TSX maintains gains

Metro, Restaurant Brands in focus

Equities in Canada’s largest market maintained hefty gains Thursdsay in the wake of Wednesday’s large losses, mostly thanks to strength in consumer staple issues.

The S&P/TSX Composite Index stayed positive 77.15 points to close the day at 16,225.65

The Canadian dollar faded 0.13 cents to 75.97 cents U.S.

Consumer staples led the parade, as Restaurant Brands hiked 77 cents to $82.72, while Metro gained $1.54, or 3.7%, to $43.42.

In the consumer discretionary sector, Canadian Tire acquired $2.26, or 1.3%, to $164.85, while Magna International took on 29 cents to $70.18.

Telecoms were winners, too, as Rogers Communications gained 74 cents, or 1.1%, to $69.27, while BCE Inc. moved ahead 46 cents to $54.02.

Gold led a short list of losing subgroups, as Barrick Gold fell 13 cents, or 1%, to $12.97, while Kinross Gold shed six cents, or 1.7%, to $3.69.

In the health-care field, Canopy Growth faded $1.56, or 3.7%, to $40.64, while Aurora Cannabis doffed 12 cents, or 1.9%, to $6.26.

Among other resource concerns, First Majestic Silver fell six cents, or 1%, to $6.69, while Agnico Eagle Mines dipped $1.14, or 2.5%, to $45.48.

On the economic calendar, Statistics Canada reported that manufacturing sales rose 1.1% to $58.1 billion in June, following a 1.5% increase in May. The increase in June was mainly due to sharply higher sales in the petroleum and coal product industry, while sales were down in the chemicals and food manufacturing industries.


The TSX Venture Exchange gained 5.29 points to 673.17

All but three of the 12 subgroups moved higher, as consumer staples strengthened 1.8%, while consumer discretionary stocks grew 0.9%, and telecoms hiked 0.8%.

The three laggards were gold, sliding 1.8%, health-care, skidding 0.8%, and materials, off 0.3%.


Stocks closed higher on Thursday on renewed hope that a resolution to a trade dispute with China could be on the horizon. Investors also cheered strong quarterly results from WalMart and Cisco Systems.

The Dow Jones Industrial Average hurtled 396.32 points, or 1.6%, to 25,558.73, its biggest one-day jump since April 10, when it surged 429 points — led by gains in WalMart, Cisco Systems, Boeing and Caterpillar.

The S&P 500 heightened 22.32 points to 2,840.69, as consumer staples and telecom outperformed.

The NASDAQ popped 32.41 points to 7,806.52

The S&P 500 also closed 1.1% below its record high set on Jan. 26 while the NASDAQ finished the session 1.6% off its all-time high. The Dow, meanwhile, is about 4% removed from an all-time high.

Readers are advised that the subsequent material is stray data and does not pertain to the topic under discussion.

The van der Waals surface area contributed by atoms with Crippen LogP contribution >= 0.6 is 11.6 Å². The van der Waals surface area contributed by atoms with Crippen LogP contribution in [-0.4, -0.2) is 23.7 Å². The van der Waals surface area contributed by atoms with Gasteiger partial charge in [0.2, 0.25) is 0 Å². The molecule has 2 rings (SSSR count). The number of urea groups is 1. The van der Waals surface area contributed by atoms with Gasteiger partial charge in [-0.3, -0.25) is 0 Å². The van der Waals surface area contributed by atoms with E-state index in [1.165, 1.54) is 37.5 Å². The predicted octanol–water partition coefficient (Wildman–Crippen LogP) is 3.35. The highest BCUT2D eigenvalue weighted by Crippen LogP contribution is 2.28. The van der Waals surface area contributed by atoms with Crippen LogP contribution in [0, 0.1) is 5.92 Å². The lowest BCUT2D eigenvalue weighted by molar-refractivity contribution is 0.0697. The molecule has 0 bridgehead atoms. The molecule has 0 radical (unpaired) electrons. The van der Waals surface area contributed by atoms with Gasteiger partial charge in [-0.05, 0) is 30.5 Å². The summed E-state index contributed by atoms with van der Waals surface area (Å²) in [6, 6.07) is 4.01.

National Economic Council Director Larry Kudlow confirmed to the media earlier reports saying China and the U.S. will hold a fresh round of trade talks later in August, giving investors hope that the two world's largest economies can solve an ongoing trade spat.

The U.S. and China have been engaged in a trade spat recently as the U.S. slaps tariffs on Chinese imported goods. China, meanwhile, has retaliated with tariffs of its own on U.S. goods. Investors worry that an escalation in trade fears could lead to a global economic slowdown and lower corporate profits

Shares of Boeing gained 4.3%, and Caterpillar, yet another bellwether for global trade, popped 3.2%. Both companies get a large share of their revenue from outside the U.S., so their stocks are highly sensitive to trade-related news. Boeing recorded its biggest one-day gain since January while Caterpillar logged in its best day in more than a month.

Stocks also got a boost from strong WalMart quarterly earnings. The results sent Walmart shares surging 9.3% after the company reported its biggest jump in U.S. sales in a decade. The surge led WalMart to contribute about 60 points to the price-weighted Dow. The results also lifted shares of Target, which gained 1.7%.

Cisco Systems also reported better-than-expected earnings, sending its stock up 3%. The company's results got a boost from an income surge from segments like cyber security and applications.

Economically speaking, U.S. weekly jobless claims totaled 212,000 last week, slightly below than estimates of 215,000. Meanwhile, housing starts totaled 1.168 million in July, well below the expected 1.26 million.

Prices for the benchmark for the 10-year U.S. Treasury fell, raising yields to 2.87% from Wednesday’s 2.86%. Treasury prices and yields move in opposite directions.

Oil prices dipped 48 cents at $65.49 U.S. a barrel.

Gold prices decreased $4.30 to $1,180.70 U.S. an ounce.